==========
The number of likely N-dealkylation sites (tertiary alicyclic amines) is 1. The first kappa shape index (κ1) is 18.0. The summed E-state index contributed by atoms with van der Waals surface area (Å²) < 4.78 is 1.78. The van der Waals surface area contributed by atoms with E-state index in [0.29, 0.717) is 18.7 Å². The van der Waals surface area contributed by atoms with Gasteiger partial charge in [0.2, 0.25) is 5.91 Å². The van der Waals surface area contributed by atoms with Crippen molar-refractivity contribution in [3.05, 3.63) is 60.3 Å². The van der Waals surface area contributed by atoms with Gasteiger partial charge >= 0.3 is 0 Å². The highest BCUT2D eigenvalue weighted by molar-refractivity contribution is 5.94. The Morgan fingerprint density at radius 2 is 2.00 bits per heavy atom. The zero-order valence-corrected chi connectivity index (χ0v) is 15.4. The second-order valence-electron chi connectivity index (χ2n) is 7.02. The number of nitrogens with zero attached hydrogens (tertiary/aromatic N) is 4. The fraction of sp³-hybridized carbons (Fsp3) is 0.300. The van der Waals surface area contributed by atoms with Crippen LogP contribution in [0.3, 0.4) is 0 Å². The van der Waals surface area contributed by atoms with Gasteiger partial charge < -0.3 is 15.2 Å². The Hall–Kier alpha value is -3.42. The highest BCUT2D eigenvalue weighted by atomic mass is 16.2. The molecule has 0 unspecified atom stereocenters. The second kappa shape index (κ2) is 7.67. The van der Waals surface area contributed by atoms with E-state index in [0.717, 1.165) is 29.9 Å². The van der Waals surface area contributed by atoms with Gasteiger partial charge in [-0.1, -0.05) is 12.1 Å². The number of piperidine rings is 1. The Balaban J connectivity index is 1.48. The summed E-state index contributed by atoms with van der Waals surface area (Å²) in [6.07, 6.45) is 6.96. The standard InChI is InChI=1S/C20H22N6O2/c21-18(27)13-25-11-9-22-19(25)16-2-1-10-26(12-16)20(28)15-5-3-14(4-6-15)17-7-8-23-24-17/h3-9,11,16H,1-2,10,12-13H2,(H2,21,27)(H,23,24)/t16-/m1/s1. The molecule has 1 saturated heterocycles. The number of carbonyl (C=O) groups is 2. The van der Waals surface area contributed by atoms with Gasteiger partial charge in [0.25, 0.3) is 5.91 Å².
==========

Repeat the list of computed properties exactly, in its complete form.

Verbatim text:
The number of likely N-dealkylation sites (tertiary alicyclic amines) is 1. The first kappa shape index (κ1) is 18.0. The summed E-state index contributed by atoms with van der Waals surface area (Å²) < 4.78 is 1.78. The van der Waals surface area contributed by atoms with E-state index in [0.29, 0.717) is 18.7 Å². The van der Waals surface area contributed by atoms with Gasteiger partial charge in [0.2, 0.25) is 5.91 Å². The van der Waals surface area contributed by atoms with Crippen molar-refractivity contribution in [3.05, 3.63) is 60.3 Å². The van der Waals surface area contributed by atoms with Gasteiger partial charge >= 0.3 is 0 Å². The highest BCUT2D eigenvalue weighted by molar-refractivity contribution is 5.94. The Morgan fingerprint density at radius 2 is 2.00 bits per heavy atom. The zero-order valence-corrected chi connectivity index (χ0v) is 15.4. The second-order valence-electron chi connectivity index (χ2n) is 7.02. The number of nitrogens with zero attached hydrogens (tertiary/aromatic N) is 4. The fraction of sp³-hybridized carbons (Fsp3) is 0.300. The van der Waals surface area contributed by atoms with Crippen LogP contribution in [0.3, 0.4) is 0 Å². The van der Waals surface area contributed by atoms with Gasteiger partial charge < -0.3 is 15.2 Å². The Hall–Kier alpha value is -3.42. The highest BCUT2D eigenvalue weighted by atomic mass is 16.2. The molecule has 0 unspecified atom stereocenters. The second kappa shape index (κ2) is 7.67. The van der Waals surface area contributed by atoms with E-state index in [0.717, 1.165) is 29.9 Å². The van der Waals surface area contributed by atoms with Gasteiger partial charge in [-0.1, -0.05) is 12.1 Å². The number of piperidine rings is 1. The Balaban J connectivity index is 1.48. The summed E-state index contributed by atoms with van der Waals surface area (Å²) in [6.07, 6.45) is 6.96. The standard InChI is InChI=1S/C20H22N6O2/c21-18(27)13-25-11-9-22-19(25)16-2-1-10-26(12-16)20(28)15-5-3-14(4-6-15)17-7-8-23-24-17/h3-9,11,16H,1-2,10,12-13H2,(H2,21,27)(H,23,24)/t16-/m1/s1. The molecule has 1 saturated heterocycles. The number of carbonyl (C=O) groups is 2. The van der Waals surface area contributed by atoms with Gasteiger partial charge in [0.25, 0.3) is 5.91 Å².